OTTAWA The federal government is coming under fire from the opposition Conservatives for failing to disclose how much a cannabis tracking system will cost just one of a host of proposed changes to be ushered in along with the legalization of marijuana.
Sixty percent of voters were in favor of making marijuana use legal and 34 percent were opposed, the Hamden-based university said Thursday. The percentage represents a blowback to the Trump administration, which in February threatened "greater enforcement" of federal anti-marijuana laws in states that have legalized its adult use.
"I don't know why they didn't reach out before this and ask us for our opinion and see if there's some compromise", said Riverside Police Chief Tom Weitzel, who represented the Illinois Association of Chiefs of Police, which opposes the measure.
Alex Newcombe, a 31-year-old who says he uses marijuana to help his anxiety, said he is disappointed by the Liberal legislation introduced last week. Eighty-eight percent favor medical marijuana use. Of those surveyed, 49% said they think legalizing weed won't have any effect on violent crime, while 22% said they think legalizing marijuana will actually reduce violent crime. Pot remains illegal in the eyes of the federal government, which classifies it the same as heroin. Attorney General Jeff Sessions ― who has stated his personal opposition to weed ― has anxious some marijuana advocates with ominous comments about the supposed dangers of loosening restrictions on the nation's favorite illicit substance.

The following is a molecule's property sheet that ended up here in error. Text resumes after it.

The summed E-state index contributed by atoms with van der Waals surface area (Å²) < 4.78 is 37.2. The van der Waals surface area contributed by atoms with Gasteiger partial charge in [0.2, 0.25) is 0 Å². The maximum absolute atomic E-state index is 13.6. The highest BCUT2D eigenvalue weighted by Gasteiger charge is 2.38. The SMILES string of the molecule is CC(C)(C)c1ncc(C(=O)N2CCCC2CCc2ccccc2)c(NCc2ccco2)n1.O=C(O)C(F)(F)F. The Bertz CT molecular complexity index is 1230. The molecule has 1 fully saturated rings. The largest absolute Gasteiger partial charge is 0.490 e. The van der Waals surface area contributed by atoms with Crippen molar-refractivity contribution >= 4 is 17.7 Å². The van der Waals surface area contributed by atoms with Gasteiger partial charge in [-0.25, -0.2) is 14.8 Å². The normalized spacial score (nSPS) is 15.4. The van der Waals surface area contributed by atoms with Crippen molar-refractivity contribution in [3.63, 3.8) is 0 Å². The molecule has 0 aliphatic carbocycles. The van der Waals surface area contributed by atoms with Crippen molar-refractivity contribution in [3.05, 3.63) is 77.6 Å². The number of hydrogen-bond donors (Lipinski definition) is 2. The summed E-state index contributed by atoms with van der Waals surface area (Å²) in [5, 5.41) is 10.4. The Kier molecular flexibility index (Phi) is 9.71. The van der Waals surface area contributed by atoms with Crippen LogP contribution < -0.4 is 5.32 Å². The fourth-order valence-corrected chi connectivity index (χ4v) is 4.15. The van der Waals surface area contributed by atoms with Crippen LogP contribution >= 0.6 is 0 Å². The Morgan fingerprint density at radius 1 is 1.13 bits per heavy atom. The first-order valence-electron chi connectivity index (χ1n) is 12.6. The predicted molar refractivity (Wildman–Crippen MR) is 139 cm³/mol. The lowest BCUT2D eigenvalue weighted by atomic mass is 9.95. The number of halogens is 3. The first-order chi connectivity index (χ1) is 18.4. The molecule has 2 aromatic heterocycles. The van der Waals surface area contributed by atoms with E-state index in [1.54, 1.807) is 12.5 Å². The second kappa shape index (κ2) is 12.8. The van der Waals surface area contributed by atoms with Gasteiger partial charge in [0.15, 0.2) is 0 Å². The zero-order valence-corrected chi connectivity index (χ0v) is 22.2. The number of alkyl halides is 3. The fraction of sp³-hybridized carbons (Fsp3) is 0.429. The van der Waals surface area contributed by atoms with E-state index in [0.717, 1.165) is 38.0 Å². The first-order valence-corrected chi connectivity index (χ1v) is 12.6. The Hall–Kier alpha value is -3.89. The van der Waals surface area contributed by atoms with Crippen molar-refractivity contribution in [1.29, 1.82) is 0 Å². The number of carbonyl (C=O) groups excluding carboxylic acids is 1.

Macron, Le Pen to face off in second round of French election
Le Pen, who leads the National Front, has made immigration and security a core part of her campaign. "Naivety is over", she said. Although there are 50,000 police on the streets, CNN's Bitterman points out, there are 60,000 polling stations.
Brohl spoke Wednesday to a panel of IL lawmakers considering a proposal to make marijuana use legal in the state. The error for subgroups may be higher and is available by request.
QU said that is "also the highest level of support in any national poll".
That cannabis is growing in popularity is not particularly surprising, especially because each election, more states choose to legalize the plant in either medical or recreational forms.
"The people have been pretty clear that this is something they don't want the federal government to interfere with", said Democratic Rep. Earl Blumenauer of OR, one of the signees and sponsor of the amendment, during a press call Wednesday. GOPers were split 46/49 on legalizing weed in CBS's data, tantalizingly close to majority support.